Ride Him, Cowboy

Ride Him, Cowboy is a 1932 pre-Code Western film directed by Fred Allen for Warner Brothers, starring a 25-year-old John Wayne. Based on the 1923 novel of the same name by Kenneth Taylor Perkins, the film is a remake of The Unknown Cavalier, a 1926 Ken Maynard Western, with lots of stock footage from the original. The film was released as The Hawk in the U.K.[2]

Ride Him, Cowboy
Original poster
Directed byFred Allen
Produced byLeon Schlesinger
Written by
  • Kenneth Perkins (novel)
  • Scott Mason
CinematographyTed D. McCord
Edited byWilliam Clemens
Distributed byWarner Bros.
Release date
  • August 23, 1932 (1932-08-23) (USA)
Running time
55 minutes
CountryUnited States
Box office$224,000[1]


John Drury (John Wayne) is passing through when townsfolk are about to kill Duke, a horse they believe to be dangerous. He convinces them to reprieve the animal if he can ride it. He does, earning the gratitude of Ruth Gaunt (Ruth Hall).

He then volunteers to deal with an outlaw known as the Hawk who has been terrorizing the area. Solid citizen Henry Simms (Frank Hagney) volunteers to guide him to the Hawk's territory. But Simms is actually the Hawk and he ties Drury to a tree, leaving him to die. Simms then leads a raid on a ranch, kills a man and plants Drury's harmonica at the scene. With the help of his horse Duke, Drury manages to free himself.

However, a group of vigilantes, believing that he is the Hawk, accuse him of murder and take him to face a hanging judge. Fortunately, Ruth shows up, with the news that a wounded witness has regained consciousness and confirmed Drury's claim that Simms is the real bandit.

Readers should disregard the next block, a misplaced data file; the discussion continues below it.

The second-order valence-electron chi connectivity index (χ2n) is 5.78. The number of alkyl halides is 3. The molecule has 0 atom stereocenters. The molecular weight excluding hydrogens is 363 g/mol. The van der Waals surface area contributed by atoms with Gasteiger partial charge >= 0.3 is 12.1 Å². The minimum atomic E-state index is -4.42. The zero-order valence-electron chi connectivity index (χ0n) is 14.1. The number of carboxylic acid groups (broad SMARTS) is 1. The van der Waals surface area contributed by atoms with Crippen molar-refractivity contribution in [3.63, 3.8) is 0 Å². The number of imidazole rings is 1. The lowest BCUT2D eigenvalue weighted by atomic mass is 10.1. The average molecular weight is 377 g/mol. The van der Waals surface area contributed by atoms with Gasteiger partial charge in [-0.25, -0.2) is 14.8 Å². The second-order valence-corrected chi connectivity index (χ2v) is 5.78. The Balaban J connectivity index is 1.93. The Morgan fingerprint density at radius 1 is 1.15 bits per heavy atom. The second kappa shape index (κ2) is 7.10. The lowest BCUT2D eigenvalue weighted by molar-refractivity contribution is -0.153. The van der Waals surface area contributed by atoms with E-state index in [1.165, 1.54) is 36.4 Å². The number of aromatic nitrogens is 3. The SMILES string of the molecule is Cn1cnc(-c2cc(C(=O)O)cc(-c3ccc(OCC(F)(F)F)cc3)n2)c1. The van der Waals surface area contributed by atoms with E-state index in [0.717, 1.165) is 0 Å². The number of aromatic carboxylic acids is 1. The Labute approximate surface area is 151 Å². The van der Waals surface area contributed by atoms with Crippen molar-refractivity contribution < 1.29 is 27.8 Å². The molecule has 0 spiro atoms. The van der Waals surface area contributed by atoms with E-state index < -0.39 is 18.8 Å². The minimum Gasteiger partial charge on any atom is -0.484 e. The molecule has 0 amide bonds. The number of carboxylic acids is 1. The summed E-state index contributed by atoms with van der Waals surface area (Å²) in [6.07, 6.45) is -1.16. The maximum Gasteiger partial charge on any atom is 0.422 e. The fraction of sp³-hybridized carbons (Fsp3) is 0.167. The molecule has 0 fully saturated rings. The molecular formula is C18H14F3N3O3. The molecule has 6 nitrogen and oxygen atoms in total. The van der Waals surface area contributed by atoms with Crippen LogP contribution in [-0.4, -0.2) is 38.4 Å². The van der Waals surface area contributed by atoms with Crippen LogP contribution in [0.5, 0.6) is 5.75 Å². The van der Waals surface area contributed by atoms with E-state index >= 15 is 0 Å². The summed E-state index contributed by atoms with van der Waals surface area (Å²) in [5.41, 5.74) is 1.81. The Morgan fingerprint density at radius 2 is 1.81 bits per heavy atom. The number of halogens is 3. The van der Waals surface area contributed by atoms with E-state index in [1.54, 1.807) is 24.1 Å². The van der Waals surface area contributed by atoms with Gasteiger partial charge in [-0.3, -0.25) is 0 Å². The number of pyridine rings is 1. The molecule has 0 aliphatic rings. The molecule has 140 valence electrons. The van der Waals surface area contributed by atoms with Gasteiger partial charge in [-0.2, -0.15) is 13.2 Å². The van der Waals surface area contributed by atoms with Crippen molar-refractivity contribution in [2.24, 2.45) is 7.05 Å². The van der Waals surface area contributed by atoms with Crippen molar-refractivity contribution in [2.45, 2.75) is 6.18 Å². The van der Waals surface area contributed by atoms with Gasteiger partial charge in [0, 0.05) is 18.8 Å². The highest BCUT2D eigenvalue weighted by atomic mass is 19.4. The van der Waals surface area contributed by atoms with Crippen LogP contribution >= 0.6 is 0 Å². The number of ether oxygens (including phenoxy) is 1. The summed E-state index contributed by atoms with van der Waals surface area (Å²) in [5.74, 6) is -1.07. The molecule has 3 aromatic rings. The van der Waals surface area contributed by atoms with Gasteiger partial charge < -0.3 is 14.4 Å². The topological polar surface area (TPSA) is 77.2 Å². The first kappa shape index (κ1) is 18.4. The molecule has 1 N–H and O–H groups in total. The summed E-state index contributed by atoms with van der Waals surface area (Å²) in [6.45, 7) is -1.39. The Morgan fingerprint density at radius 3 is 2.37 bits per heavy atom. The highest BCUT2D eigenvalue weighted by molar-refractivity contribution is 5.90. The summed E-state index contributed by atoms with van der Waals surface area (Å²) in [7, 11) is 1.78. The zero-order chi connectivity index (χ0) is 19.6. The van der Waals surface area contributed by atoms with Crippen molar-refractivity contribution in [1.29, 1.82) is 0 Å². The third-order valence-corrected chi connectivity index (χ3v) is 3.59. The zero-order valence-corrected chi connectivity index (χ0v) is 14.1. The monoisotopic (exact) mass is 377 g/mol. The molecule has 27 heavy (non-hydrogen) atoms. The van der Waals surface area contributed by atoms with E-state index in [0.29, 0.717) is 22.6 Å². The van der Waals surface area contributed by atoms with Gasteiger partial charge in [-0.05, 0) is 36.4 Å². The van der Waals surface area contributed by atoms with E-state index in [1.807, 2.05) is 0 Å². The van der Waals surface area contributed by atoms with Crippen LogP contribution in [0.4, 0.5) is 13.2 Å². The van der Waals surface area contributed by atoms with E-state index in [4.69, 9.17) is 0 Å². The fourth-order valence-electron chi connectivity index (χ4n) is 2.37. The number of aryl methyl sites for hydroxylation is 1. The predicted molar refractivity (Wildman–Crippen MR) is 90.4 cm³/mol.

Simms' men burst in and hold everyone at gunpoint. Simms takes Ruth with him to his hideout, but Drury manages to escape and follow them. The posse overpowers Simms' henchmen and captures the rest of the gang. Simms and Drury fight; when Drury is distracted by the arrival of help, Simms knocks him out and tries to flee, only to run into the deadly hooves of an enraged Duke.

Cast (in credits order)

Box Office

According to Warner Bros records the film earned $164,000 domestically and $60,000 foreign.[1]

See also


  1. Warner Bros financial information in The William Shaefer Ledger. See Appendix 1, Historical Journal of Film, Radio and Television, (1995) 15:sup1, 1-31 p 13 DOI: 10.1080/01439689508604551
  2. Tramp, The Passing (5 March 2014). "The Passing Tramp: A Life of Crime: Kenneth Taylor Perkins (1890-1951)". thepassingtramp.blogspot.com.au.
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